Shankukarna, aka: Śaṅkukarṇa, Shanku-karna; 9 Definition(s)
Shankukarna means something in Hinduism, Sanskrit. If you want to know the exact meaning, history, etymology or English translation of this term then check out the descriptions on this page. Add your comment or reference to a book if you want to contribute to this summary article.
The Sanskrit term Śaṅkukarṇa can be transliterated into English as Sankukarna or Shankukarna, using the IAST transliteration scheme (?).
Pancaratra (worship of Nārāyaṇa)
Śaṅkukarṇa (शङ्कुकर्ण):—One of the eight guardians of Vaikuṇṭha, according to the Pāñcarātra literature. These eight guardians are part of the celestial entourage of Viṣṇu.Source: Wisdom Library: Pāñcarātra
Pancaratra (पाञ्चरात्र, pāñcarātra) represents a tradition of Hinduism where Narayana is revered and worshipped. Closeley related to Vaishnavism, the Pancaratra literature includes various Agamas and tantras incorporating many Vaishnava philosophies.
Natyashastra (theatrics and dramaturgy)
1) Śaṅkukarṇa (शङ्कुकर्ण) is the Sanskrit name of one of Bharata’s sons, mentioned in the Nāṭyaśāstra 1.26-33. After Brahmā created the Nāṭyaveda (nāṭyaśāstra), he ordered Bharata to teach the science to his (one hundred) sons. Bharata thus learned the Nāṭyaveda from Brahmā, and then made his sons study and learn its proper application. After their study, Bharata assigned his sons (eg., Śaṅkukarṇa) various roles suitable to them.
2) Śaṅkukarṇa (शङ्कुकर्ण) is the name of a God of the drums (puṣkara) according to the Nāṭyaśāstra chapter 33. Accordingly, “Vajrekṣaṇa, Śaṅkukarṇa and Mahāgrāmaṇī are said to be gods of murajas (drums)”.Source: Wisdom Library: Nāṭya-śāstra
Natyashastra (नाट्यशास्त्र, nāṭyaśāstra) refers to both the ancient Indian tradition (śāstra) of performing arts, (nāṭya, e.g., theatrics, drama, dance, music), as well as the name of a Sanskrit work dealing with these subjects. It also teaches the rules for composing dramatic plays (nataka) and poetic works (kavya).
Śaṅkukarṇa (शङ्कुकर्ण) is the name of a gaṇa (attendant of Śiva), mentioned in the Skandapurāṇa 4.2.53. In this chapter, Śiva (Giriśa) summons his attendants (gaṇas) and ask them to venture towards the city Vārāṇasī (Kāśī) in order to find out what the yoginīs, the sun-god, Vidhi (Brahmā) were doing there.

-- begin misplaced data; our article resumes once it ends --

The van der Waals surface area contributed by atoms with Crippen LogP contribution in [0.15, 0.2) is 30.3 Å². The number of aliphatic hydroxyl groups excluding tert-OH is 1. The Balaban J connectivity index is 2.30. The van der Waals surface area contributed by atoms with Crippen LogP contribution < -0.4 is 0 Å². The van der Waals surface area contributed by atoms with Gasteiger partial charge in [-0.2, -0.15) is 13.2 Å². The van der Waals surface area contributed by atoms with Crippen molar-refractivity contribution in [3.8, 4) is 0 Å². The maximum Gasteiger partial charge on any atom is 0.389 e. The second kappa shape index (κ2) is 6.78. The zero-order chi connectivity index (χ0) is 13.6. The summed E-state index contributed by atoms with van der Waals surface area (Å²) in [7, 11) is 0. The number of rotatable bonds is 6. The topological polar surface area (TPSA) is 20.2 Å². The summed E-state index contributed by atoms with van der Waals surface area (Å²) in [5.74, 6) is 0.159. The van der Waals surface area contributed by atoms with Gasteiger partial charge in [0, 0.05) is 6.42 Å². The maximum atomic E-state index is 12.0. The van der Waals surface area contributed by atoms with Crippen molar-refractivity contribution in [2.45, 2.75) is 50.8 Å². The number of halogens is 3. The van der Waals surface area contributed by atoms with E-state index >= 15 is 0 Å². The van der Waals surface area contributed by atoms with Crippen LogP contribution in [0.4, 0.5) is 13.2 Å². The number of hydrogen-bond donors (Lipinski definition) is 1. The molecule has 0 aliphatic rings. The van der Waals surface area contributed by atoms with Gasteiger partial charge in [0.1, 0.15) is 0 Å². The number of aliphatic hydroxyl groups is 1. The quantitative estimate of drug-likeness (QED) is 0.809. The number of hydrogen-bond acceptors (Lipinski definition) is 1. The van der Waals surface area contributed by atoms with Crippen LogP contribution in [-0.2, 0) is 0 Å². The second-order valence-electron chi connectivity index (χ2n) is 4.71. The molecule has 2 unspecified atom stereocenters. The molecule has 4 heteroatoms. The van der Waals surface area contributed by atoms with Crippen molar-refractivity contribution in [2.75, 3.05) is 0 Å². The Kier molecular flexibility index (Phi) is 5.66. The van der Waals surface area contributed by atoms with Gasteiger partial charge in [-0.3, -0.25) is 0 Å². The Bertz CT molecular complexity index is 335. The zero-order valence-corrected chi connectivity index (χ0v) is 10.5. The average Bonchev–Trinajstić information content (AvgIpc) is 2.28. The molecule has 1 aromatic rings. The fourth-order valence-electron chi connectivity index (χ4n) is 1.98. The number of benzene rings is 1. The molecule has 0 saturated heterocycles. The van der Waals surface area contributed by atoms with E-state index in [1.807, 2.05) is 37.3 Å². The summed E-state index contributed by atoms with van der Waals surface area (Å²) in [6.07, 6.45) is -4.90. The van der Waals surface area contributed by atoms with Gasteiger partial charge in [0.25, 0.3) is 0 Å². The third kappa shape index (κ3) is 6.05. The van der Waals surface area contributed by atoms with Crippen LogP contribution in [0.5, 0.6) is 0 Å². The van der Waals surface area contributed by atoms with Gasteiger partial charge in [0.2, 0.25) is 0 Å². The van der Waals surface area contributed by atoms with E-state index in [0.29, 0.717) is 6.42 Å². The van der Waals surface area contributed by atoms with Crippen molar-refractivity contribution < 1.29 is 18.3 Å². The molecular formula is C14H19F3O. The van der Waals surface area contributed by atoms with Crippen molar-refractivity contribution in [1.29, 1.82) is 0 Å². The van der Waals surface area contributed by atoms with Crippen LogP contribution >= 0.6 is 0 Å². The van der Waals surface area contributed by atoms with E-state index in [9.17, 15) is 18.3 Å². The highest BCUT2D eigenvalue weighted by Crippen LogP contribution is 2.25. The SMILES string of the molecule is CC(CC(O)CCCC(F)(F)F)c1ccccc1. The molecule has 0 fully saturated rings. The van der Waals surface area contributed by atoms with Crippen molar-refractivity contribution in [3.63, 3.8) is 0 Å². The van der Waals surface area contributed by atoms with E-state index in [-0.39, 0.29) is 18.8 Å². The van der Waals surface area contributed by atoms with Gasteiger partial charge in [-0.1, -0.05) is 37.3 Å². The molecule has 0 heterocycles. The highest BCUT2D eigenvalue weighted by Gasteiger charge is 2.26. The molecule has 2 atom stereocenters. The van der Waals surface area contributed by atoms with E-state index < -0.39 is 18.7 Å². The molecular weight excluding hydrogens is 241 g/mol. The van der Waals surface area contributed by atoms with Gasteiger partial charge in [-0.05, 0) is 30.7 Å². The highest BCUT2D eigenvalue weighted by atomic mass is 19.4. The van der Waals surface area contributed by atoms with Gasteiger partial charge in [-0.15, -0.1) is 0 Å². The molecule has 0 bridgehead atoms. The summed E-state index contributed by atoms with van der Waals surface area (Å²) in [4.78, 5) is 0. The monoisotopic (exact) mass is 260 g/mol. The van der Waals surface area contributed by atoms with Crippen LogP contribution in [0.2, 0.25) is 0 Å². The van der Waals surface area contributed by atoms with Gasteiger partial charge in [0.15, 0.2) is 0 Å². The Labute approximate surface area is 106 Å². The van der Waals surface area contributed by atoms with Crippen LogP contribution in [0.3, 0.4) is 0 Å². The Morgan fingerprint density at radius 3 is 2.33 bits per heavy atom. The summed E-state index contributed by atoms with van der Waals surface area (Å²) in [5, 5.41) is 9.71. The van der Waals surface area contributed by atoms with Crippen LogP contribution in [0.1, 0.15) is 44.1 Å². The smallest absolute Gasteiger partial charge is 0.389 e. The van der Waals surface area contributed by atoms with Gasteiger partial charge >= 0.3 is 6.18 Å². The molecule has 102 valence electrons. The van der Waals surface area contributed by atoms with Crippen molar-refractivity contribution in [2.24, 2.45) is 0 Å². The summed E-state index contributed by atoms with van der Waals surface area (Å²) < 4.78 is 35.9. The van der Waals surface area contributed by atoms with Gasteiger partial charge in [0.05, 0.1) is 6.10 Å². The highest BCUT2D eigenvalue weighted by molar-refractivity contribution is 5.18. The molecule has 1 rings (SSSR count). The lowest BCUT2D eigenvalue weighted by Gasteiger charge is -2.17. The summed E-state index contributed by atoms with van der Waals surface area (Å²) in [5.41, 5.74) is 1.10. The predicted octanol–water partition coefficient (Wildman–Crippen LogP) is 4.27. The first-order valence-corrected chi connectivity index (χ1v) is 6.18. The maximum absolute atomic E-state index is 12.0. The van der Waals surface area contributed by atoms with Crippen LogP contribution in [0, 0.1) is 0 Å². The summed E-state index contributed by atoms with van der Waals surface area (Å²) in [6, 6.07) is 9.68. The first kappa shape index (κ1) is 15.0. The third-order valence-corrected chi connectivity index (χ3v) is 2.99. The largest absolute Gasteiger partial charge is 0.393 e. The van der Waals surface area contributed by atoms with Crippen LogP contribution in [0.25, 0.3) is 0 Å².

While the gaṇas such as Śaṅkukarṇa were staying at Kāśī, they were desirous but unable of finding a weakness in king Divodaśa who was ruling there. Kāśī is described as a fascinating place beyond the range of Giriśa’s vision, and as a place where yoginīs become ayoginīs, after having come in contact with it. Kāśī is described as having both the power to destroy great delusion, as well as creating it.
The Skandapurāṇa narrates the details and legends surrounding numerous holy pilgrimages (tīrtha-māhātmya) throughout India. It is the largest Mahāpurāṇa composed of over 81,000 metrical verses, with the core text dating from the before the 4th-century CE.Source: Wisdom Library: Skanda-purāṇa
1) Śaṅkukarṇa (शङ्कुकर्ण).—One of the eight principal ministers of Mahiṣāsura, an asura chieftain from the city Mahiṣa, according to the Varāhapurāṇa chapter 93. All of these ministers were learned, valiant and just.
2) Śaṅkukarṇa (शङ्कुकर्ण).—One of the twelve rākṣasas facing the twelve ādityas in the battle of the gods (devas) between the demons (asuras), according to the Varāhapurāṇa chapter 94. This battle was initiated by Mahiṣāsura in order to win over the hand of Vaiṣṇavī, the form of Trikalā having a red body representing the energy of Viṣṇu. Trikalā is the name of a Goddess born from the combined looks of Brahmā, Viṣṇu and Maheśvara (Śiva).
The Varāhapurāṇa is categorised as a Mahāpurāṇa, and was originally composed of 24,000 metrical verses, possibly originating from before the 10th century. It is composed of two parts and Sūta is the main narrator.Source: Wisdom Library: Varāha-purāṇa
1) Śaṅkukarṇa (शङ्कुकर्ण).—A muni, who lived at the sacred Kapardīśvara tīrtha in Vārāṇasī. There lived a brahmin in the temple there performing tapas. One day a lean and bony ghost, hungry and panting came to the brahmin. To the brahmin’s question the ghost replied thus; "In my previous life I was a rich brahmin. I looked after my family well, but did not worship Devas, guests or cows. Nor did I do any pious deed. But, one day I happened to worship Lord Viśvanātha and touch his idol. Within a short period after that I died. You will please tell me the means, if any, for me to attain heaven."